3 System model, threat model, and problem statement

3.1 System model

We assume the WMS consists of a number of wearable medical devices (i.e., sensors). These sensors are low-capability devices that collect physiological data from the user at regular intervals and forward the data to a highly capable sink entity, which we refer to as the base station, for processing and storage. The base station provides a root of trust for our system and is assumed to be not susceptible to attacks. Our proposed detection system is deployed at the base station. Consequently, any alteration of the measurements has to occur at the sensor itself or at the wireless link between the sensor and the base station.

3.2 Threat model

We assume the adversaries mounting data manipulation attacks possess several characteristics. (1) Adversaries can cause data manipulation by targeting the wireless link between sensor and the base station or by compromising the sensor’s firmware or library update process as in [11]. (2) The data manipulation attacks are assumed to be not advanced persistent in nature and therefore affect a subset of the sensors in the WMS. (3) The non-advanced persistent nature of the attacks also means that the adversary has no prior information on the user including their past medical history or records.

Data manipulation attacks can be used to alter the sensor measurements in a WMS environment in four general ways: (1) by introducing arbitrary noise to the original sensor measurements, (2) by replaying historical sensor measurements stolen from the user in the past as current measurements, (3) by replacing the actual sensor measurements with clinically irrelevant data, and (4) by replacing the real sensor measurements with measurements belonging to another user. In the case of introducing arbitrary noise, the user and their caregivers will immediately be able to see the noise and can therefore ignore the measurements, and inspect the sensor. Replaying historical sensor measurement would require adversaries to access a user’s past medical records, which we assume they do not possess. Replacing the actual sensor measurements with clinically irrelevant data can be detected by using conventional faulty sensor data detection techniques. Consequently, in this paper, we focus on the fourth case, where actual sensor measurements are replaced with measurements belonging to other users. This results in clinically plausible sensor measurements for the victim without the measurements being accurate.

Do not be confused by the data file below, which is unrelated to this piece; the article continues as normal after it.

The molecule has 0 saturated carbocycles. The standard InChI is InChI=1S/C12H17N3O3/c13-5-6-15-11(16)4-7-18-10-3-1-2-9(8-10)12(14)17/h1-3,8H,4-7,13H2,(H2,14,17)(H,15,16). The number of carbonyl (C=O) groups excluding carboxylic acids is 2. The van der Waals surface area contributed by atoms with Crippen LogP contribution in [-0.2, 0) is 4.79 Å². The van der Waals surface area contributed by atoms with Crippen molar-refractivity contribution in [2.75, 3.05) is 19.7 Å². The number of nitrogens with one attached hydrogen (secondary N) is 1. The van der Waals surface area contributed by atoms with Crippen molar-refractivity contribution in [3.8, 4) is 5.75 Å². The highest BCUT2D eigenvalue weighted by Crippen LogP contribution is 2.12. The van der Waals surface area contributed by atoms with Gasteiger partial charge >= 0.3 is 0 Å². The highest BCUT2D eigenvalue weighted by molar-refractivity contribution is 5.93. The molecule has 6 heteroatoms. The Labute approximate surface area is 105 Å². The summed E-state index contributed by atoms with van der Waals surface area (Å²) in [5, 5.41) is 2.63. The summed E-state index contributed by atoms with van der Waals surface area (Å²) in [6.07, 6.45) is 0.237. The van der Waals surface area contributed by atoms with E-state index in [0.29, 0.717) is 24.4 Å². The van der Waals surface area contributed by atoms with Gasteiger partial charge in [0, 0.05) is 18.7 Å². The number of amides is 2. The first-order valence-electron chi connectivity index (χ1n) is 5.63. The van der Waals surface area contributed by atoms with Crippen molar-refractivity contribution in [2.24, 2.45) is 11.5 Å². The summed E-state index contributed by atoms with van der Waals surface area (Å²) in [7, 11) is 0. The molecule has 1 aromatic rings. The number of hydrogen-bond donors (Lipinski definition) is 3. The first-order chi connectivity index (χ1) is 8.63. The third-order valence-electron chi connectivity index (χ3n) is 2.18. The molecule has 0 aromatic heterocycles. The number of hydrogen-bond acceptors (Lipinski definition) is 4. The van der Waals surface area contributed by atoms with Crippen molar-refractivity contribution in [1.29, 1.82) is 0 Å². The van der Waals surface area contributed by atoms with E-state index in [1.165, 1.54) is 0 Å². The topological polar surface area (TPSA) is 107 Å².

3.3 Problem statement

Our goal is to develop an approach for detecting both alteration of sensor measurement in a WMS using a synchronously obtained measurement of an inherently trustworthy reference sensor. In this regard, we primarily focus on detecting malicious temporal and morphological alterations on ECG sensors using ABP sensor measurements as reference. Further, we also aim to show that our larger idea can be used in detecting the converse as well, where ABP is altered and ECG acts as the trustworthy reference.